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Kenya celebrates wildlife rangers in annual conservation heroes’ day

KWS randers tend to a rhino/FILE

NAIROBI, Kenya, Dec 16 – Kenya was Sunday set to celebrate rangers tasked with the protection of the country’s wildlife including the famous big five – lions, elephants, buffalos, the rhinos and the leopards – at an annual event in Nairobi.

The event dubbed the Conservation Heroes Day acknowledges rangers that have been at the forefront in the fight against poaching, the single biggest threat to endangered wildlife species.

Also honored are rangers who have paid the ultimate price in the course of duty.

The celebrations held at the Kenya Wildlife Service (KWS) headquarters along Lang’ata road comes a day after the birth of a black rhino near Treetops Lodge inside the Aberdare National Park.

The birth is crucial to current regeneration efforts, with black rhino population having plummeted from 20,000 in 1970 to just slightly more than 500, according to Earth Watch Institute, an international environmental charity.

Part of the campaign has involved deployment of rapid-response veterinary teams to respond to cases of injured wildlife.

In one such response, two injured lions were treated mid-November after they were wounded by buffalos at Ngutuni Conservancy adjacent to the Tsavo East National Park during a hunt.

READ: Good prognosis on two injured lions as KWS fights to protect diminishing population

The regeneration campaign was dealt a huge blow in June when 11 translocated rhinos died in as many weeks with an independent inquiry pointing to gross negligence on the part of KWS officials who oversaw the exercise.

Tourism and Wildlife Cabinet Secretary Najib Balala suspended six top KWS officials in July following the publication of the investigation.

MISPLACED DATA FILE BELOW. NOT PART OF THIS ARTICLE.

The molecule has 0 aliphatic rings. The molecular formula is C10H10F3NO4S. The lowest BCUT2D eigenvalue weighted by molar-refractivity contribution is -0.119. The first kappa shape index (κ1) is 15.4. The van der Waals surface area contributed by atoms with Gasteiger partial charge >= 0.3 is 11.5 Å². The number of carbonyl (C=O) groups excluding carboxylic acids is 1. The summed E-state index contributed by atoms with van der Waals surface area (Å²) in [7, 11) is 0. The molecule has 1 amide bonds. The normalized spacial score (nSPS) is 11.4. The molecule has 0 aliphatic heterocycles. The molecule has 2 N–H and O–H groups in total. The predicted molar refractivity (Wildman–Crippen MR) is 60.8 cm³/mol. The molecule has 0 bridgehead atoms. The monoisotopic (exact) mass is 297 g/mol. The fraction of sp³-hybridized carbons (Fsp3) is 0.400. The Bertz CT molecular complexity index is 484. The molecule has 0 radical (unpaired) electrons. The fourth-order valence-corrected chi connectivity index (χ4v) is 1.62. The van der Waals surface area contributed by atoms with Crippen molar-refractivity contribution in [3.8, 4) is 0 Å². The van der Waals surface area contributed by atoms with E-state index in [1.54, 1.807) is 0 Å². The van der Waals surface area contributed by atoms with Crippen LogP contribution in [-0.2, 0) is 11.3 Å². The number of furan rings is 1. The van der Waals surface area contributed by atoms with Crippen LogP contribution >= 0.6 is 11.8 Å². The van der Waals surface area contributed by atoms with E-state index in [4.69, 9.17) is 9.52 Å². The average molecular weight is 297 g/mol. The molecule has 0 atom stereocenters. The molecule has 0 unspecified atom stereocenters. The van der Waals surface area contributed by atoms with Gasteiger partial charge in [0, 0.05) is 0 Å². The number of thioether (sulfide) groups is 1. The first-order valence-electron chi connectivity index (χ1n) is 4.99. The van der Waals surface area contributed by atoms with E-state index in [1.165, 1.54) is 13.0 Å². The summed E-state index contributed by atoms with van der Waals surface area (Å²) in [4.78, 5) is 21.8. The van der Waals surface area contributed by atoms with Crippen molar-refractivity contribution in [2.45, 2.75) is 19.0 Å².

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A six-member probe team found the officials to have failed to coordinate research-line departments at the KWS leading to poor decision-making in relocating the wildlife from Nairobi Nakuru National Parks to Tsavo East National Park.

The independent inquiry shows that there were areas of clear negligence that occurred at the Tsavo which include poor conditioning, poor coordination, and poor communication by KWS staff at the Tsavo,” Balala disclosed.

The independent investigation revealed that the sanctioned KWS officers failed to take appropriate action despite a finding in February that two boreholes sank at the holding area where the rhinos were to be relocated in June had high salinity.

READ: Balala suspends 6 KWS officials as report on rhino deaths points to gross negligence

According to the report, the two boreholes drilled by Davis and Shirtliff with the funding of World Wide Fund for Nature had salinity levels of 26,200 and 5,600 parts-per million respectively.

A nearby spring had a salinity level of 6,500 parts-per million, the investigation had shown.

The inquest also reported “starvation, proliferation of opportunistic bacteria in upper respiratory tract (Pasteurella species), gastric ulcers and gastritis” as triggers of the deaths.

In part of measures to safeguard endangered wildlife from extinction, Kenya has in the recent past upscaled efforts to protect her wildlife from poaching with the lion population said to have declined from 2,280 in 2004 to about 2000 in 2014.

The wildlife is distributed in some 23 national parks, 28 national reserves, and four national sanctuaries, occupying about 8 per cent of Kenya’s land mass protected for wildlife conservation.

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Kenya also boasts of four marine national parks and six marine national reserves.


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